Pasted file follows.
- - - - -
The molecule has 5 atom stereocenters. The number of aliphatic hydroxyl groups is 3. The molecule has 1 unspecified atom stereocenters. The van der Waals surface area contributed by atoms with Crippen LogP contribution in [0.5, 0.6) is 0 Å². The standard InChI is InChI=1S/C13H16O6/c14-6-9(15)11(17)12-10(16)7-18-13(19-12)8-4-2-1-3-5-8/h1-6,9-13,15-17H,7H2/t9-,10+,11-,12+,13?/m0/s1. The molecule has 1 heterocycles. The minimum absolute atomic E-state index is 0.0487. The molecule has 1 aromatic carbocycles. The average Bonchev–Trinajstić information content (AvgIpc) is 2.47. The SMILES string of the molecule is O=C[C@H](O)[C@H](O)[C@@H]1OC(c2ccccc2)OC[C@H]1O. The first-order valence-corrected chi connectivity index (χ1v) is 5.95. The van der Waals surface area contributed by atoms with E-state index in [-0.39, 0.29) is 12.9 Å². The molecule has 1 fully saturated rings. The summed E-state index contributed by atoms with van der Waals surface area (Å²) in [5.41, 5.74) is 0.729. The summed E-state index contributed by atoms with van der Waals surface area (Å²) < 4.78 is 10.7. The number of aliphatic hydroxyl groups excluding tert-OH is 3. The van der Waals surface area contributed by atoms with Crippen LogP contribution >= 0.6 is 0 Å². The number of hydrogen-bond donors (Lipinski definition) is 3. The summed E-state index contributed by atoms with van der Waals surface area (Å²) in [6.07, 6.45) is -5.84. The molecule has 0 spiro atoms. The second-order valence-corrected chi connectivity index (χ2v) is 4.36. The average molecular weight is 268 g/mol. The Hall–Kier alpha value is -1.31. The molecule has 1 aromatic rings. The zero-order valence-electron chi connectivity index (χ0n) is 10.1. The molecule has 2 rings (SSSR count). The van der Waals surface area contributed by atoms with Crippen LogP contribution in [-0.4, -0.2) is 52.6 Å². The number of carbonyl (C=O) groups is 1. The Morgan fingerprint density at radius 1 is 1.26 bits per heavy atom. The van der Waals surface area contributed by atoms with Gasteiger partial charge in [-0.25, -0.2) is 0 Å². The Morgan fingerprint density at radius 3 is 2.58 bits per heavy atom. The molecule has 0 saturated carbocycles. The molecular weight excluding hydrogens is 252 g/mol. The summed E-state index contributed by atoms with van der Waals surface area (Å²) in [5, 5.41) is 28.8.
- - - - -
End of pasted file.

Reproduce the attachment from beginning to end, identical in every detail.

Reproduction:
The molecule has 5 atom stereocenters. The number of aliphatic hydroxyl groups is 3. The molecule has 1 unspecified atom stereocenters. The van der Waals surface area contributed by atoms with Crippen LogP contribution in [0.5, 0.6) is 0 Å². The standard InChI is InChI=1S/C13H16O6/c14-6-9(15)11(17)12-10(16)7-18-13(19-12)8-4-2-1-3-5-8/h1-6,9-13,15-17H,7H2/t9-,10+,11-,12+,13?/m0/s1. The molecule has 1 heterocycles. The minimum absolute atomic E-state index is 0.0487. The molecule has 1 aromatic carbocycles. The average Bonchev–Trinajstić information content (AvgIpc) is 2.47. The SMILES string of the molecule is O=C[C@H](O)[C@H](O)[C@@H]1OC(c2ccccc2)OC[C@H]1O. The first-order valence-corrected chi connectivity index (χ1v) is 5.95. The van der Waals surface area contributed by atoms with E-state index in [-0.39, 0.29) is 12.9 Å². The molecule has 1 fully saturated rings. The summed E-state index contributed by atoms with van der Waals surface area (Å²) in [5.41, 5.74) is 0.729. The summed E-state index contributed by atoms with van der Waals surface area (Å²) < 4.78 is 10.7. The number of aliphatic hydroxyl groups excluding tert-OH is 3. The van der Waals surface area contributed by atoms with Crippen LogP contribution >= 0.6 is 0 Å². The number of hydrogen-bond donors (Lipinski definition) is 3. The summed E-state index contributed by atoms with van der Waals surface area (Å²) in [6.07, 6.45) is -5.84. The molecule has 0 spiro atoms. The second-order valence-corrected chi connectivity index (χ2v) is 4.36. The average molecular weight is 268 g/mol. The Hall–Kier alpha value is -1.31. The molecule has 1 aromatic rings. The zero-order valence-electron chi connectivity index (χ0n) is 10.1. The molecule has 2 rings (SSSR count). The van der Waals surface area contributed by atoms with Crippen LogP contribution in [-0.4, -0.2) is 52.6 Å². The number of carbonyl (C=O) groups is 1. The Morgan fingerprint density at radius 1 is 1.26 bits per heavy atom. The van der Waals surface area contributed by atoms with Gasteiger partial charge in [-0.25, -0.2) is 0 Å². The Morgan fingerprint density at radius 3 is 2.58 bits per heavy atom. The molecule has 0 saturated carbocycles. The molecular weight excluding hydrogens is 252 g/mol. The summed E-state index contributed by atoms with van der Waals surface area (Å²) in [5, 5.41) is 28.8.